There are 2 unexplained discrepancies over the April 2016 urgent case 14 days maximum waiting time figures. The chart in the e.mail refers to 82 cases: but the activity data attachment refers to 89 cases in this category. There is no explanation of what happened to the other 7 cases. This may affect the RFL claim to 100% compliance with the urgent case maximum waiting time limit. There are an additional 16 urgent referrals to the Diagnostics listed: but no report on how many were not seen within 14 days – only averages for all cases.

The contract requires RFL to report the service activity data by location but RFL in long continuing breach of contract have never reported the activity broken down as between Willesden and Wembley Centres for Health and Care.

In the Autumn of 2015 Brent Clinical Commissioning Group made vigorous efforts to require the Royal Free to comply with its contract obligations by operating the NHS ‘contract query’ procedure. They invited Brent Patient Voice representation on the Joint Contract Review Group. Despite the service shortcomings detailed here Brent CCG discontinued the contract query procedure and patient representation on this group as from March 2016 despite our protests.

In November 2015 Brent CCG confirmed to the joint contract review group that they would fill a gap in the service clinical specification to include diastolic heart failure cases. On 11 June 2016 Brent CCG confirmed to us that they will now proceed to do this, but have not said when they hope to implement it.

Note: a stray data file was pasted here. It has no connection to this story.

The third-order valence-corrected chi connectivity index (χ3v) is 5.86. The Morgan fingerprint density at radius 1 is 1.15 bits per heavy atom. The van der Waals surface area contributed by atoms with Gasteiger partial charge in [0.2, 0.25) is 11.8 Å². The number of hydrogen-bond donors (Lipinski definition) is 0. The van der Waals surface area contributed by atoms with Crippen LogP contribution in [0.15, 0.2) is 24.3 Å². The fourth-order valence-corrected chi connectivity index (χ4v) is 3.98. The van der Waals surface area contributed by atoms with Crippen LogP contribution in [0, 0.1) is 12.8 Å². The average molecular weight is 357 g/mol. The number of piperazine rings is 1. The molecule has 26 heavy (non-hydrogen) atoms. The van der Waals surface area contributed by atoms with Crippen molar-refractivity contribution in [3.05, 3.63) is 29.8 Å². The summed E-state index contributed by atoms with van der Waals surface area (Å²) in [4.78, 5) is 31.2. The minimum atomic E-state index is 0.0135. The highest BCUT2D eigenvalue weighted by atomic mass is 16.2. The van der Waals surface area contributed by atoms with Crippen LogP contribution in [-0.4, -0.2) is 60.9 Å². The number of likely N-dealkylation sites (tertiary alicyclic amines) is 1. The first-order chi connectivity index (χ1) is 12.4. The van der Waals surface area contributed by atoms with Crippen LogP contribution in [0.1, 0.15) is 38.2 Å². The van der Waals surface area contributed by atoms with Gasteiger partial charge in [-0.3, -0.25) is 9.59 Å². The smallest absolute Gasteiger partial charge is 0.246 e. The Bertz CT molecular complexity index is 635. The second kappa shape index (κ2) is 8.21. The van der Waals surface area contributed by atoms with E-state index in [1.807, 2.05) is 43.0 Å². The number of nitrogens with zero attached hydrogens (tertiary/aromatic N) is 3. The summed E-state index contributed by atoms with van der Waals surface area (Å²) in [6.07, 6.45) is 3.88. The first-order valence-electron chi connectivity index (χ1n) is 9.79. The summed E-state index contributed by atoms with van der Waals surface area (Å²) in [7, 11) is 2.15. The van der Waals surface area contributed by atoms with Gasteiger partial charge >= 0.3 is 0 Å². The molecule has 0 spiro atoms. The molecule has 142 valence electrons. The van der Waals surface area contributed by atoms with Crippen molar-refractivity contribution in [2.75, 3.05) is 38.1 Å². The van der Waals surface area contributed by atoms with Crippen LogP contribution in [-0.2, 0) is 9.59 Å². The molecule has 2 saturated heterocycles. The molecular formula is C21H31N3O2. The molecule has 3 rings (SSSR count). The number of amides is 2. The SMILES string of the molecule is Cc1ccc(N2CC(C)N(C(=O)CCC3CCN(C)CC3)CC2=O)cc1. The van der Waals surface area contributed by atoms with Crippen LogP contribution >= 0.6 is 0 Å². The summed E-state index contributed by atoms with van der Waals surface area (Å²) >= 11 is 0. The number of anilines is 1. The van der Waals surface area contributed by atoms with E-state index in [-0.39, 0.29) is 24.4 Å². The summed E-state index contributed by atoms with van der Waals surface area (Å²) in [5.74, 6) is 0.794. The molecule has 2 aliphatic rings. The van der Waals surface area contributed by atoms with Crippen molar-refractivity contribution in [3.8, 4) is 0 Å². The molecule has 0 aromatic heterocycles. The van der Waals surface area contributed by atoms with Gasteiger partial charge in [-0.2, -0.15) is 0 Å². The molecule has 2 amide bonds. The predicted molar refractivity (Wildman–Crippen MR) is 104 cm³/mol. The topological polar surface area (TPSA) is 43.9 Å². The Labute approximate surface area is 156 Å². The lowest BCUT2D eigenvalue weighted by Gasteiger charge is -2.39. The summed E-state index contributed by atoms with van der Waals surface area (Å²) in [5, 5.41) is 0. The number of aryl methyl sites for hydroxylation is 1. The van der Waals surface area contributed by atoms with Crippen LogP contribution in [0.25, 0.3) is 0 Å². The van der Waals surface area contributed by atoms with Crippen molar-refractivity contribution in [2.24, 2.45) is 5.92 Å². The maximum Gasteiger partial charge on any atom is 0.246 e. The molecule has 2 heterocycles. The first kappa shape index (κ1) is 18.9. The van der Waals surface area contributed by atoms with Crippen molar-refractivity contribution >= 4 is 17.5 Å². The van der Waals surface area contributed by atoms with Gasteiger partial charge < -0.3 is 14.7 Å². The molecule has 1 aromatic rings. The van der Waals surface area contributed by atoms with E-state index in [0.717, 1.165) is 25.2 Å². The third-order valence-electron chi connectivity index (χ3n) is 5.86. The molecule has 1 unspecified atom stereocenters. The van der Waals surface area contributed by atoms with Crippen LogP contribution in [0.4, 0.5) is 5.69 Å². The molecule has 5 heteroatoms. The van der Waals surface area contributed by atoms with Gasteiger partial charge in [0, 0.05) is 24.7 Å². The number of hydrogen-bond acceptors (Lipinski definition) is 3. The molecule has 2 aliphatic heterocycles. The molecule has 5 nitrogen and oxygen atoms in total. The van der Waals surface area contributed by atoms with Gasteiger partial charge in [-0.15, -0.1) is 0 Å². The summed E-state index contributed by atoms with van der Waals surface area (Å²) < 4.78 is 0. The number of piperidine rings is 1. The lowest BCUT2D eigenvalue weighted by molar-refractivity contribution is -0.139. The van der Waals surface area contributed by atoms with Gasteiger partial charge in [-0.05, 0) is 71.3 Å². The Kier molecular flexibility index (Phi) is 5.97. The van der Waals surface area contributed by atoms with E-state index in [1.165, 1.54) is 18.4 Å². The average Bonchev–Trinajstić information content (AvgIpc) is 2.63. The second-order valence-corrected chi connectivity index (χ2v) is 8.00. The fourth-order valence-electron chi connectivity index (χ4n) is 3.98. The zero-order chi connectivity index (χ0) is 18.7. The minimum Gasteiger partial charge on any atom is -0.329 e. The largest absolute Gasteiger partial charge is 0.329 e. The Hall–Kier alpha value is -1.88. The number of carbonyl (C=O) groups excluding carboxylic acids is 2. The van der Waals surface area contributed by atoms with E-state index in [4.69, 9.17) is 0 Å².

We have written on 10 and 31 May 2016 and on 10 June 2016 to Mr David Sloman, Chief Executive of the Royal Free detailing the Royal Free defaults and breaches of contact set out in this report inviting any comment or explanation before we publish it, and with a copy to their service lead Consultant Cardiologist Doctor Paramjit Singh Jeetley. To date there has been no reply from the Royal Free to the substance of these letters.

On 31 May and 10 June 2016 we wrote to Sarah Mansuralli, the Chief Operating Officer of Brent CCG, with a copy to their service Governing Body Clinical Director Doctor Shazia Siddiqi, protesting at the failure by Brent CCG to enforce full contract compliance by the Royal Free and accepting the Brent CCG offer to provide us with copies of the monthly service activity data and copies of the monthly joint contract review group minutes. To date Brent CCG have not provided us with any of these since this CCG offer. On 11 July 2016 we received a reply from Sarah Mansuralli assuring us that Brent CCG continues to monitor RFL compliance with their contract.

I am not qualified to comment on the clinical quality of this Brent Community Cardiology Service. This report is limited to the unchallenged breaches of contract clinical service defaults by the Royal Free London NHS Foundation Trust, and the failure by Brent Clinical

Commissioning Group to enforce full contract compliance by the Royal Free, and as yet to implement its promise to amend the contract to include diastolic heart failure cases.

Peter Latham, Vice Chair Brent Patient Voice;

Chairman Willesden Patient Participation Group.

 

11 June 2016